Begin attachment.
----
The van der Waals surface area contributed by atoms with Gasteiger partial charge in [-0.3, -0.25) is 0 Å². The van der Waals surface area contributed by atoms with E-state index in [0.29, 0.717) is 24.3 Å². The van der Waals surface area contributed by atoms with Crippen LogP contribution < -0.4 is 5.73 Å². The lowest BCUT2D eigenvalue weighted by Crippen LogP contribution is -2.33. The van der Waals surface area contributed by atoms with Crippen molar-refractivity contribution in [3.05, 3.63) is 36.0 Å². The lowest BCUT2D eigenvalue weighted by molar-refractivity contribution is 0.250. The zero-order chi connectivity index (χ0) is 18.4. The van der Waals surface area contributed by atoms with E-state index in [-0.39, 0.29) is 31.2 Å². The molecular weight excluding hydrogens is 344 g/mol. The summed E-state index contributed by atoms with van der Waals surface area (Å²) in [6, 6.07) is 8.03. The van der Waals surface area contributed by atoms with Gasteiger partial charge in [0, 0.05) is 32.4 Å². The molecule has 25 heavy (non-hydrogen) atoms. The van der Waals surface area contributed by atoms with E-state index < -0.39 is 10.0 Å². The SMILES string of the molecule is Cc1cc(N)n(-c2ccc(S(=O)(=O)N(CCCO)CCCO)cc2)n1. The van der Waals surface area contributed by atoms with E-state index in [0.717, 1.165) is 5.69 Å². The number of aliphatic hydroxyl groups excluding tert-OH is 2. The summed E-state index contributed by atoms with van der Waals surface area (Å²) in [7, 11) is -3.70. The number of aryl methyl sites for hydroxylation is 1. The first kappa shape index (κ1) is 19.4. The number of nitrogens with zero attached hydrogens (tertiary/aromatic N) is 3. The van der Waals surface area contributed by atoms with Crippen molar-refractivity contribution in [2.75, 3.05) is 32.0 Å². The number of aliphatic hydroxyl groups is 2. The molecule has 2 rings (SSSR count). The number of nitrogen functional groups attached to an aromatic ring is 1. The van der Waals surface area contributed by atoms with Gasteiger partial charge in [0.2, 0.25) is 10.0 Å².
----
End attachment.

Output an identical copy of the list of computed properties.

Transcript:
The van der Waals surface area contributed by atoms with Gasteiger partial charge in [-0.3, -0.25) is 0 Å². The van der Waals surface area contributed by atoms with E-state index in [0.29, 0.717) is 24.3 Å². The van der Waals surface area contributed by atoms with Crippen LogP contribution < -0.4 is 5.73 Å². The lowest BCUT2D eigenvalue weighted by Crippen LogP contribution is -2.33. The van der Waals surface area contributed by atoms with Crippen molar-refractivity contribution in [3.05, 3.63) is 36.0 Å². The lowest BCUT2D eigenvalue weighted by molar-refractivity contribution is 0.250. The zero-order chi connectivity index (χ0) is 18.4. The van der Waals surface area contributed by atoms with E-state index in [-0.39, 0.29) is 31.2 Å². The molecular weight excluding hydrogens is 344 g/mol. The summed E-state index contributed by atoms with van der Waals surface area (Å²) in [6, 6.07) is 8.03. The van der Waals surface area contributed by atoms with Gasteiger partial charge in [0, 0.05) is 32.4 Å². The molecule has 25 heavy (non-hydrogen) atoms. The van der Waals surface area contributed by atoms with E-state index < -0.39 is 10.0 Å². The SMILES string of the molecule is Cc1cc(N)n(-c2ccc(S(=O)(=O)N(CCCO)CCCO)cc2)n1. The van der Waals surface area contributed by atoms with E-state index in [0.717, 1.165) is 5.69 Å². The number of aliphatic hydroxyl groups excluding tert-OH is 2. The summed E-state index contributed by atoms with van der Waals surface area (Å²) in [7, 11) is -3.70. The number of aryl methyl sites for hydroxylation is 1. The first kappa shape index (κ1) is 19.4. The number of nitrogens with zero attached hydrogens (tertiary/aromatic N) is 3. The van der Waals surface area contributed by atoms with Crippen molar-refractivity contribution in [2.75, 3.05) is 32.0 Å². The number of aliphatic hydroxyl groups is 2. The molecule has 2 rings (SSSR count). The number of nitrogen functional groups attached to an aromatic ring is 1. The van der Waals surface area contributed by atoms with Gasteiger partial charge in [0.2, 0.25) is 10.0 Å².